Program for effective mHealth interventions in under-resourced settings for adolescents (POWERTXT)

 Funding agency: Wellcome Trust/DBT India Alliance, India

Duration: April 2017 to March 2022

Research investigators: Benedict Weobong, Richard Velleman, Abhijit Nadkarni, and others

Host institute: Sangath, Goa (India)

India is home to 240 million adolescents and the proportion who drink alcohol is rising: an increasing trend over time from 19.5% for those born between 1956 and 1960 to 74.3% for those born between 1981 and 1985, has been reported. There is evidence of the efficacy of brief interventions (BI) for hazardous drinking in high-income countries in primary health care settings. However, there are questions about the generalizability and implementation of brief interventions in low and middle-income countries (LMIC), where skilled human resources to deliver BIs are lacking. This barrier could be overcome by the innovative use of technology such as mHealth. Whilst such strategies have been shown to be effective in high-income countries, there is no comparable data on the effectiveness of technology-enabled BIs for hazardous drinking in adolescents in LMIC.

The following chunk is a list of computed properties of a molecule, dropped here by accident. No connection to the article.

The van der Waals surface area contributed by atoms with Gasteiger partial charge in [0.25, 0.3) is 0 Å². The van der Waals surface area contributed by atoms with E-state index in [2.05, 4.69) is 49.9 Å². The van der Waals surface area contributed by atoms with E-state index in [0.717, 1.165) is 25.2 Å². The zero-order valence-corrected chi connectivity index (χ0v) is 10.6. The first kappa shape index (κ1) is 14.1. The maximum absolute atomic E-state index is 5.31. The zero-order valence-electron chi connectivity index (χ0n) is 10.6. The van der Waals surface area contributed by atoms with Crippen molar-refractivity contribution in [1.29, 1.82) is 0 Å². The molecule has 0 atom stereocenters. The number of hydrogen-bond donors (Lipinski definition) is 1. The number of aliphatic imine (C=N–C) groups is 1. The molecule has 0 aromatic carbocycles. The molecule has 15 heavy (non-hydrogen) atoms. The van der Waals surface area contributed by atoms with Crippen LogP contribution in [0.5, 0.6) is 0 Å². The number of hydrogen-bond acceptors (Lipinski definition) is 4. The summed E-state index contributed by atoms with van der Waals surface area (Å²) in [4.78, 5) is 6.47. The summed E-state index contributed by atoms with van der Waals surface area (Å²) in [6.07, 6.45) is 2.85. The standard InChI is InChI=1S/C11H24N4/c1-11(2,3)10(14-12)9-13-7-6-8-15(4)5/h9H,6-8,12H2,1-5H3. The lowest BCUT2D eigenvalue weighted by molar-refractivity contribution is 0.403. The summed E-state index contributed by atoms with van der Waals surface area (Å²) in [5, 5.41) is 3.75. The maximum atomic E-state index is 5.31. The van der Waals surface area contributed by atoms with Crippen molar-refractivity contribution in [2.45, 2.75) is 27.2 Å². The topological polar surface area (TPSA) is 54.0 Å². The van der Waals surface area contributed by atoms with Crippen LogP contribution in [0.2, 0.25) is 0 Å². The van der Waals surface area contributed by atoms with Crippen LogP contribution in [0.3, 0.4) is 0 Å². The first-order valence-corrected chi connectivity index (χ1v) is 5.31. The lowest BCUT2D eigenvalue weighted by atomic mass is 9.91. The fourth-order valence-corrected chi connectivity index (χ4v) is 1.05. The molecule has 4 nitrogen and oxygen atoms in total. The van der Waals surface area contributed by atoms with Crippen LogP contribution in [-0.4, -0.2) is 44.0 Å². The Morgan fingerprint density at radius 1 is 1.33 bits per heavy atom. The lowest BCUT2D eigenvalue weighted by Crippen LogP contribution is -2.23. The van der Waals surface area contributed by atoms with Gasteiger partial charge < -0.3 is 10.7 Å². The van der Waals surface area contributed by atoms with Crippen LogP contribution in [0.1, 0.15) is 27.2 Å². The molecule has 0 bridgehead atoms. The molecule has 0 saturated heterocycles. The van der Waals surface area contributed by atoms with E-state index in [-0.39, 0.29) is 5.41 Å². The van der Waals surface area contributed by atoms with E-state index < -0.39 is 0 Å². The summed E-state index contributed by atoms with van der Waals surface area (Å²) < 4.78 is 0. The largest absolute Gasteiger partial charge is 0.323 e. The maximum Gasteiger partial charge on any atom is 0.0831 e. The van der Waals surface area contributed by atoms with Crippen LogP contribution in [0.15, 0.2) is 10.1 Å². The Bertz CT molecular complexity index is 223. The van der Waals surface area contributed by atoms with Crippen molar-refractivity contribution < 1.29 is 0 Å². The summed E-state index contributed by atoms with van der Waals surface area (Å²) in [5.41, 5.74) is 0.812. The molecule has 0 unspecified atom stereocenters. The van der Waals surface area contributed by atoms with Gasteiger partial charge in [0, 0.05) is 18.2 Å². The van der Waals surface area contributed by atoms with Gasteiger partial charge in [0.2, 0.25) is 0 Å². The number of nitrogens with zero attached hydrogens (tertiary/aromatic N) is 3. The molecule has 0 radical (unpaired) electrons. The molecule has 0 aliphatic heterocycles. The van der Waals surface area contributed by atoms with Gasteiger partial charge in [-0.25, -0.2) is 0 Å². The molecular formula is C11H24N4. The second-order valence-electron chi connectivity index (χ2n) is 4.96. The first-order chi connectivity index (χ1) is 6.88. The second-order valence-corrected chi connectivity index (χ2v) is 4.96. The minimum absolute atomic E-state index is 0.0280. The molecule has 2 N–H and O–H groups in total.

The goal of POWERTXT is to develop a brief intervention for hazardous drinking in older adolescents and to test its effectiveness in a randomised controlled trial in Goa, India. It’s about harnessing and demonstrating the POWER in a TXT message! This will be achieved in two broad phases of research: the intervention development phase (phase 1) will involve the use of formative and pilot studies to answer key questions regarding the architecture, content, and feasibility/acceptability of the intervention; and the intervention evaluation phase (phase 2) will employ the use of a definitive randomized controlled trial in order to answer questions about the effectiveness of the mobile messaging intervention in reducing severity of hazardous drinking, and increasing the proportion of non-hazardous drinking.

This project has the potential to influence policy in India through the national RKSK (Rashtriya Kishor Swasthya Karyakram) programme for adolescent health, which has emphasised among other things interventions for mental disorders and well-being.


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